Looking for Pure Value Exposure? Consider the RPV ETF

Recent bouts of market volatility and continued inflationary uncertainty have led many investors to consider value stocks and the Invesco S&P 500 Pure Value ETF (RPV).

“Investments and spending by companies is surging, and consumer spending is set to accelerate with more easing of government lockdown restrictions,” Invesco noted on its website. “As a result of this increased spending activity, certain companies stand to benefit from potential growth in their earnings (e.g. more investment and consumer spending results in higher earnings). In particular, companies whose stock are deemed “value stocks” may perform well, which investors may want to consider allocating to in their portfolio.”

RPV seeks to track the investment results of the S&P 500® Pure Value Index. The fund generally will invest at least 90% of its total assets in the securities that comprise the underlying index.

The underlying index is composed of a subset of securities from the S&P 500® Index that exhibit strong value characteristics. Invesco’s strategy includes:

  1. Assigning securities two “style scores” – one for value and one for growth – based on the characteristics of the issuer. The “value score” is measured using three factors: book-value-to-price ratio, earnings-to-price ratio, and sales-to-price ratio. The “growth score” is measured using three other factors: three-year sales per share growth, the three-year ratio of earnings per share change to price per share, and momentum (the 12-month percentage change in price).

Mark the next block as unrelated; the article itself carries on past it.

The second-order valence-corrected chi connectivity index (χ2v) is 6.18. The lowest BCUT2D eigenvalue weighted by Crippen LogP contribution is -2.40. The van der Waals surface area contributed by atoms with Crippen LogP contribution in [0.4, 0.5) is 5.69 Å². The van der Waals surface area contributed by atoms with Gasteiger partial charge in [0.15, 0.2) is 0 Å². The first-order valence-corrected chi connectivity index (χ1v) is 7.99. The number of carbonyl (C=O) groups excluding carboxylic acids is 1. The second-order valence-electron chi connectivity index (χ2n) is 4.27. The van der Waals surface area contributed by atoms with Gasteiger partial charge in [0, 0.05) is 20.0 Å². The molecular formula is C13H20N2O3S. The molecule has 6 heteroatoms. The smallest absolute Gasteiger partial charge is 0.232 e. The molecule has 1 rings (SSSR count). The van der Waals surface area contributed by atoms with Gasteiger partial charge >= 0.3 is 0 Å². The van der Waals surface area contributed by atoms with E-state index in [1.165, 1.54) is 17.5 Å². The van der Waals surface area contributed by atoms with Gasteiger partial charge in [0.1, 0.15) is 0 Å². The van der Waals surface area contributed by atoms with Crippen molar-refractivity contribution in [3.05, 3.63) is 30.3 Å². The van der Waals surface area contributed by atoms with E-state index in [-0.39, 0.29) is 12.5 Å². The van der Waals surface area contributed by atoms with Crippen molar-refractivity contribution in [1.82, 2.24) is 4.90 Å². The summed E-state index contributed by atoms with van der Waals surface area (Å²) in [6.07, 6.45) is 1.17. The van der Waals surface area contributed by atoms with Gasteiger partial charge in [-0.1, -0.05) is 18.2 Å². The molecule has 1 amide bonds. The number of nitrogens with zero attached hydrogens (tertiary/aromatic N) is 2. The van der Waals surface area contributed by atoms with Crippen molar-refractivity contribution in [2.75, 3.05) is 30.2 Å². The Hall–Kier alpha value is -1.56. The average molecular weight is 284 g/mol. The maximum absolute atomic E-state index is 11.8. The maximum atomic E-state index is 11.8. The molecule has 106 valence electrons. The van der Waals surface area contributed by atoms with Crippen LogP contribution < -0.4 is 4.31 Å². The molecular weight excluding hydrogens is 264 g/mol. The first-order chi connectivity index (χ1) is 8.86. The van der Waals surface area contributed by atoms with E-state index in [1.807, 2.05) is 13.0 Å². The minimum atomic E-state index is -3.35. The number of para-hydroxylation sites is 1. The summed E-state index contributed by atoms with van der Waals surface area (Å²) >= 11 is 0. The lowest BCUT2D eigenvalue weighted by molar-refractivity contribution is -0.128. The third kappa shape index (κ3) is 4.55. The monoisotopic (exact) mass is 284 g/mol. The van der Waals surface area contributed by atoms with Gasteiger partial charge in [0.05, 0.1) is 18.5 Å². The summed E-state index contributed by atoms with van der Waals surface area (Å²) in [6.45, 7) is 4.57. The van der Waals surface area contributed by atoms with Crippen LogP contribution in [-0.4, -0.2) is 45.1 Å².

2. The ratio between the growth score and the value score is used to rank each stock as either deep value, blend, or deep growth, and only the deep value stocks are selected and are factor weighted such that securities demonstrating the strongest value characteristics receive proportionally greater weights.

RPV 1 Year Performance

Why Value During an Economic Expansion?

History is on the side of value when it comes to an economic expansion. This is especially the case when looking at the S&P 500, particularly its value indices.

“When considering value stocks, it’s important to understand what they are and why they have performed well during economic expansion,” Invesco’s website said. “In the chart below, you can see that the S&P 500 Pure Value index has outperformed both the S&P 500 Value Index and the S&P 500 Index. Why? Because, not all value is created equally, and the S&P 500 Pure Value strategy gives you almost 2x the amount of value exposure versus the traditional value index.”

Get Exposure to Value When Equities Get Shaky With “RPV” 1

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